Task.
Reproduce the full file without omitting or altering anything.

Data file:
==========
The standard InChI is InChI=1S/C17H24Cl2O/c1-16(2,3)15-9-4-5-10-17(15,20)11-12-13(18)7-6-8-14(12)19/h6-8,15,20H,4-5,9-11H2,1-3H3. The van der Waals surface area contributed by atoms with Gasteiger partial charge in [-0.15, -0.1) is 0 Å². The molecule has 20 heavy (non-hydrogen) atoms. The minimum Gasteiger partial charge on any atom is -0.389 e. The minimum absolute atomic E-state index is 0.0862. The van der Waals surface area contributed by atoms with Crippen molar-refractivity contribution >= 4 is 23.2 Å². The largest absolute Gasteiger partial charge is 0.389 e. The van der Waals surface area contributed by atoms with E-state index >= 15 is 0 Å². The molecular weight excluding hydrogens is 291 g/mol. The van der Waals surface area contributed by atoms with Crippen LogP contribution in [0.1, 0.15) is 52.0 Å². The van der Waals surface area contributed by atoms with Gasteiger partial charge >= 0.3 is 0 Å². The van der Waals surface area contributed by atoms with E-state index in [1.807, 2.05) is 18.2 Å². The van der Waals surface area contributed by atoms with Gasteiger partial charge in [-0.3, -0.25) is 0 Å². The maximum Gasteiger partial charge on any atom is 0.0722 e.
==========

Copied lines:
The standard InChI is InChI=1S/C17H24Cl2O/c1-16(2,3)15-9-4-5-10-17(15,20)11-12-13(18)7-6-8-14(12)19/h6-8,15,20H,4-5,9-11H2,1-3H3. The van der Waals surface area contributed by atoms with Gasteiger partial charge in [-0.15, -0.1) is 0 Å². The molecule has 20 heavy (non-hydrogen) atoms. The minimum Gasteiger partial charge on any atom is -0.389 e. The minimum absolute atomic E-state index is 0.0862. The van der Waals surface area contributed by atoms with Crippen molar-refractivity contribution >= 4 is 23.2 Å². The largest absolute Gasteiger partial charge is 0.389 e. The van der Waals surface area contributed by atoms with E-state index >= 15 is 0 Å². The molecular weight excluding hydrogens is 291 g/mol. The van der Waals surface area contributed by atoms with Crippen LogP contribution in [0.1, 0.15) is 52.0 Å². The van der Waals surface area contributed by atoms with Gasteiger partial charge >= 0.3 is 0 Å². The van der Waals surface area contributed by atoms with E-state index in [1.807, 2.05) is 18.2 Å². The van der Waals surface area contributed by atoms with Gasteiger partial charge in [-0.3, -0.25) is 0 Å². The maximum Gasteiger partial charge on any atom is 0.0722 e.